Radical steps should now be considered to help women working as insolvency practitioners in a profession overwhelmingly dominated by men, says Fiona Hotston Moore, forensic partner at Ensors
|Fiona Hotston Moore
It is not a balanced occupation where 79% of the workforce is male by the mid-point of a working life, as is the case with insolvency practice. Furthermore, it’s important that the profession reflects the demography of its clients.
Temporary quotas, however hard they might be to enforce, may even be necessary to ensure that there are women able to offer a mentoring ‘ladder up’ for juniors, and be role models for schools to encourage new female entrants.
Firms that introduced quotas as best practice would certainly send a powerful signal that the status quo is not acceptable. In the last year both the European Central Bank and Lloyds Bank have announced gender quotas for top levels of management.
Action is needed because however reassuring the talk of equality and diversity in the profession, and there are certainly plenty of finely worded corporate documents produced, the statistics tell a different story.
Just under half of all insolvency practitioners under the age of 35 are women. But by the age of 46 most are men – a startling reversal.
Women face inflexible human resources departments and male thinking, particularly around issues such as working hours.
This creates a cycle of inaction and imbalance: fewer women being promoted and accommodated means fewer to bring others in and an entrenching of (largely male) business-as-usual inertia. Imbalance is reinforced and opportunities shrink.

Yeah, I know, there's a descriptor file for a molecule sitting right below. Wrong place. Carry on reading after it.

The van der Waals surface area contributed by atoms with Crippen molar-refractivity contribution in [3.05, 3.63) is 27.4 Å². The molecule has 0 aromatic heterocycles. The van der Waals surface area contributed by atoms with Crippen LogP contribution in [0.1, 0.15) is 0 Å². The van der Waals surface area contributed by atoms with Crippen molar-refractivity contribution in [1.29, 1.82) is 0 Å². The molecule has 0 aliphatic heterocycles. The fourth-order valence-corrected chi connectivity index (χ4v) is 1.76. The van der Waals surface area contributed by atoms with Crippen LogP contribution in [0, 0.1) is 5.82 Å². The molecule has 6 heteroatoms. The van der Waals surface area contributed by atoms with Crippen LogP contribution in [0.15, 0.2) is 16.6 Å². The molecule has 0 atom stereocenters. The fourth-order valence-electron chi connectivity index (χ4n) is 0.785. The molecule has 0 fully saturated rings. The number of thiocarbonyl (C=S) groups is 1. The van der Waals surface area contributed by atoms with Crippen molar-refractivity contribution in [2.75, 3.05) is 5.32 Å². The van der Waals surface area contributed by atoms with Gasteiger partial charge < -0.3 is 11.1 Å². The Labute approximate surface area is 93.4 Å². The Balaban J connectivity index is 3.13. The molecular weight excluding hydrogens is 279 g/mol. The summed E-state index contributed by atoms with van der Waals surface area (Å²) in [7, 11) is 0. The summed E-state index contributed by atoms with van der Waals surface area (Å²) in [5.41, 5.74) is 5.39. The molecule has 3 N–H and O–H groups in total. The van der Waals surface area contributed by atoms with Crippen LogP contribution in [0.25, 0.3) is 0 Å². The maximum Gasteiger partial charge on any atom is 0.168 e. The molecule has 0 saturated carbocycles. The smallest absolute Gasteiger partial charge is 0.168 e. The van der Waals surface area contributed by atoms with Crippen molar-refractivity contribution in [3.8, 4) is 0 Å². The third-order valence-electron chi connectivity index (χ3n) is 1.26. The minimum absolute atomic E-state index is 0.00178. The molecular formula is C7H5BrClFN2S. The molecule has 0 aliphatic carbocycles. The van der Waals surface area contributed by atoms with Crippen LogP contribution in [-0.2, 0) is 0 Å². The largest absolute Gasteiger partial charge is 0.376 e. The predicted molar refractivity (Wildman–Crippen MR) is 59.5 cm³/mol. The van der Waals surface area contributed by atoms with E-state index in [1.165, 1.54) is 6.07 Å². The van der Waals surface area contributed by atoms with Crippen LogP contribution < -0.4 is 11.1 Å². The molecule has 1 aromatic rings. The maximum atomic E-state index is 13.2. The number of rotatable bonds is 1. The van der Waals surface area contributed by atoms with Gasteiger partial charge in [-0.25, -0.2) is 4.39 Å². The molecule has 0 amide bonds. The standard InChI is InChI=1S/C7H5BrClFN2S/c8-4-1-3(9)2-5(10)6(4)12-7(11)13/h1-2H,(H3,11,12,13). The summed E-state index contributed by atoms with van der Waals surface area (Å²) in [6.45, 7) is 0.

As a campaigner for diversity in professional services, time and again I hear women complain of being denied promotion because they are not part of a male ‘golf course’ networking circuit, or being subtly written-off when they have children. Time and again I also hear that progress is being made.
But ‘progress’ should not use the past as a benchmark for the present. Situations can be better than they were but still not good enough. And a commitment to diversity is not the same as delivering it.
Perhaps not many jobs really get secured on the 19th hole these days but the point is that women generally build less professional networking into their lives than men. Many also feel side-lined from promotion if they leave, even for a few years, to look after children before returning.
I am not suggesting that deliberate female exclusion zones exist around insolvency. We are not living in the 1950s. But I do think that unconscious bias remains amongst men and human resources departments, which in some respects is more insidious and harder to tackle than visible discrimination.
Once you cut through the good intentions and stated aims, the stark reality hits. Women are not making it through in numbers which either represent their gender or the numbers in the profession at earlier points in their careers.
Only 22% of insolvency firm managers at partner/chief executive officer level and above were female in 2008. It is hard to imagine that has changed much since.
Women do take career breaks for children, of course. But what is striking is how little seems to be done to attract them back afterwards. Insolvency practitioner status is one of the hardest professional qualifications to achieve, so what a waste not to encourage people back after a career break.
A membership survey by R3 in 2013 found that of those who thought more could be done by their firms to promote diversity, 43% felt uneasy because the idea ran counter to promoting on merit.
This is a familiar argument: I agree that you do not end one type discrimination by introducing another. But temporary quotas might just be needed to jump-start change. A level playing field would not, I am certain, become a formidable hill ever again.
What is clear is that not having quotas, career breaks, mentoring and role models mean that whilst commitments to diversity are on paper, that is unfortunately where they usually stay.
Posted on 7th August 2014 by
blog comments powered by Disqus